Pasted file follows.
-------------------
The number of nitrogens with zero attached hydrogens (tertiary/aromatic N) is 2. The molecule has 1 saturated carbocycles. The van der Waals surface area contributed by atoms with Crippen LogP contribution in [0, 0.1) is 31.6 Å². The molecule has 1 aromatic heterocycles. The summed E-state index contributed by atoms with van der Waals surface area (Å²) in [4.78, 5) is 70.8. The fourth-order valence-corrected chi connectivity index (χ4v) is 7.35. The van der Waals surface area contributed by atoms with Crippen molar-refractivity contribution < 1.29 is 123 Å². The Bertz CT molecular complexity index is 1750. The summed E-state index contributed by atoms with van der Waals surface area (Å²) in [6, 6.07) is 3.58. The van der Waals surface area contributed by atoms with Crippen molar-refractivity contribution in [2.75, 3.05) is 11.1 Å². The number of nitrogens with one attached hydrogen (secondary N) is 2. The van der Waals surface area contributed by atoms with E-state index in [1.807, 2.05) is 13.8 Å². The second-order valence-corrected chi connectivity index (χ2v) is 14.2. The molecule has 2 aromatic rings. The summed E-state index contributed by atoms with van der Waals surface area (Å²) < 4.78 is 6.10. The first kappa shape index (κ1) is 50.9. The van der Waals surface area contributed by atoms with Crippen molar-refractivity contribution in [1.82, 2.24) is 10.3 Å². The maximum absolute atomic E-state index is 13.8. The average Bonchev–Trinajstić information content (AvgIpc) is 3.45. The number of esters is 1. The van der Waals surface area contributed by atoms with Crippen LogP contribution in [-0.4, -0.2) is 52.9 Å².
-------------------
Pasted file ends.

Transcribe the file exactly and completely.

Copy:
The number of nitrogens with zero attached hydrogens (tertiary/aromatic N) is 2. The molecule has 1 saturated carbocycles. The van der Waals surface area contributed by atoms with Crippen LogP contribution in [0, 0.1) is 31.6 Å². The molecule has 1 aromatic heterocycles. The summed E-state index contributed by atoms with van der Waals surface area (Å²) in [4.78, 5) is 70.8. The fourth-order valence-corrected chi connectivity index (χ4v) is 7.35. The van der Waals surface area contributed by atoms with Crippen molar-refractivity contribution < 1.29 is 123 Å². The Bertz CT molecular complexity index is 1750. The summed E-state index contributed by atoms with van der Waals surface area (Å²) in [6, 6.07) is 3.58. The van der Waals surface area contributed by atoms with Crippen molar-refractivity contribution in [2.75, 3.05) is 11.1 Å². The number of nitrogens with one attached hydrogen (secondary N) is 2. The van der Waals surface area contributed by atoms with E-state index in [1.807, 2.05) is 13.8 Å². The second-order valence-corrected chi connectivity index (χ2v) is 14.2. The molecule has 2 aromatic rings. The summed E-state index contributed by atoms with van der Waals surface area (Å²) < 4.78 is 6.10. The first kappa shape index (κ1) is 50.9. The van der Waals surface area contributed by atoms with Crippen molar-refractivity contribution in [1.82, 2.24) is 10.3 Å². The maximum absolute atomic E-state index is 13.8. The average Bonchev–Trinajstić information content (AvgIpc) is 3.45. The number of esters is 1. The van der Waals surface area contributed by atoms with Crippen LogP contribution in [-0.4, -0.2) is 52.9 Å².